Freeze for Ukraine: Mega-Landlord Demands State Allow it to Restrict Tenant Heating

The headquarters of real estate company LEG Immobilien AG in Duesseldorf, Germany, 21 Sept
Maja Hitij/picture alliance via Getty Images

A mega-landlord in Germany has demanded that the government lower minimum temperature rules in the country so that it can restrict its tenants’ heating in this coming winter’s anticipated energy crunch.

The second largest residential landlord in Germany has demanded that the country’s government remove rules surrounding minimum temperatures in its buildings so that it can cut back on the amount of communal heating being supplied to its tenants.

The company, LEG Immobilien, has said that such a move is necessary in order to reduce gas usage in Germany, something the country’s largest real-estate group, Venovia, is also interested in doing via providing less heating to its tenants.

According to a report by business newspaper Handelsblatt, LEG Immobilien boss Lars von Lackum believes that tenants must understand that they must make sacrifices if Germany is to survive the winter, with the country now struggling due to Vladimir Putin’s government deciding to cut the nation’s supply of Russian gas.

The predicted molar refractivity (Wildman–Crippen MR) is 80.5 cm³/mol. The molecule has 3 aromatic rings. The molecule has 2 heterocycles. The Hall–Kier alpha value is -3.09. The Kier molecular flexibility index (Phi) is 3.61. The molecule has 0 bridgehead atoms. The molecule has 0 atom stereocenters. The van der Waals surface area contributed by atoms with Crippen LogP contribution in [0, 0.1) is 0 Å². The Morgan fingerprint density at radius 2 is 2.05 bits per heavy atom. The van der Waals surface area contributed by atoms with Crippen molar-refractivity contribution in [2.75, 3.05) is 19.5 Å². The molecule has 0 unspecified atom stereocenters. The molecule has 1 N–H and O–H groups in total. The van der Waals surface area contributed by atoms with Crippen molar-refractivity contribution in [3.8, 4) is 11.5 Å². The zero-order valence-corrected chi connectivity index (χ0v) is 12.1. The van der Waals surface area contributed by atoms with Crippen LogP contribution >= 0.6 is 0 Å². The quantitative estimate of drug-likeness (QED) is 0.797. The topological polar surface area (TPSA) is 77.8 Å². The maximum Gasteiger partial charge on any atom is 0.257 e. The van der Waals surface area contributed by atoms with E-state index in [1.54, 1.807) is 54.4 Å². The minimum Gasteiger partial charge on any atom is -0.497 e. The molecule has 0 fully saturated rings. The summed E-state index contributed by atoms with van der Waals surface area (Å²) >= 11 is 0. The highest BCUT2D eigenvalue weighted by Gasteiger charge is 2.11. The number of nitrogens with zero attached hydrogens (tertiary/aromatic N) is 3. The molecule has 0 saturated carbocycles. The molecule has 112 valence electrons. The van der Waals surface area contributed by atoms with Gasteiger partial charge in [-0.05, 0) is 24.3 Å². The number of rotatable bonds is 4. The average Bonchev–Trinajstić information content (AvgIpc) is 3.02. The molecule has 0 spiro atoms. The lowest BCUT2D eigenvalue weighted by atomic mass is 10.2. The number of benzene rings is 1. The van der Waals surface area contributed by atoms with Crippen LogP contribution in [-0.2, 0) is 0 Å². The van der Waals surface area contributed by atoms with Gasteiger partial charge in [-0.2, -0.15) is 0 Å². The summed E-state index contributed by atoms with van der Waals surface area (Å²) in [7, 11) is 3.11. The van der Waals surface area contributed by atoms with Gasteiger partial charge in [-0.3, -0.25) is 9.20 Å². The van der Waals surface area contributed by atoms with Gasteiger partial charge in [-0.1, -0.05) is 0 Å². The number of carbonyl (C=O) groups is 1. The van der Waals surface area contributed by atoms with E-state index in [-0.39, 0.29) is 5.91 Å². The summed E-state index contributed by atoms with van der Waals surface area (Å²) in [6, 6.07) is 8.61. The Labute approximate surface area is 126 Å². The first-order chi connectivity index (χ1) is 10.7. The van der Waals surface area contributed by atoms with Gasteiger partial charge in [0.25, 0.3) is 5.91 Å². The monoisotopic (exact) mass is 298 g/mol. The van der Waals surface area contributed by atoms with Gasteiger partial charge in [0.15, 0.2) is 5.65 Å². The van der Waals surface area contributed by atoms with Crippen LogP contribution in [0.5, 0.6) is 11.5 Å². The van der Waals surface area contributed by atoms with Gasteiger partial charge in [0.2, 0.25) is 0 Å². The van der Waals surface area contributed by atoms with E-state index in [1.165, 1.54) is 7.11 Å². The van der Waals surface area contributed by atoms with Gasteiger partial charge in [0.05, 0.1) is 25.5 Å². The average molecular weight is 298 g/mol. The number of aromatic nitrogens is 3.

“I believe that in the current war situation, the population in Germany must be made aware that renunciation is now the order of the day,” von Lackum reportedly told the publication.

“And that will be a renunciation of heat — you have to say that politically,” he continued, emphasising that politicians in the country must act to remove the rules “quickly”.

The CEO also reportedly said that tenants will probably need more than an extra sweater this winter to keep warm, recommending that a “warm blanket will probably be needed”.

Von Lackum’s demand mirrors that made by Germany’s largest landlord, Venovia, which announced earlier this month that it would be turning down its tenants’ heating at night so that homes would not ever get warmer than 17 degrees.

Such a step was described by the company as something it believes it should be doing as a responsible landlord, with the corporation saying that it wanted to cut gas usage and limit costs.

To make matters even worse, Germany’s ostensibly leftist economics and climate change minister, Robert Habeck, appears he might be in favour of the moves, having said last week that he was already working on legislation that would lift such minimum heating obligations for landlords.

The point of lifting the measures is ostensibly so that “tenants who want to save energy and turn down the heating” will be able to do so, with little said about what would occur if the landlord wants to turn down the fuel supply.

Even with the cuts however, von Lackum believes that about 20 per cent of tenants will simply not be able to afford the increasing cost of energy, with the housing tsar calling on the government to step in by banning evictions for residents who cannot pay their heating bills.

He also argued that the crisis would ultimately be unmanageable without state intervention of some kind.

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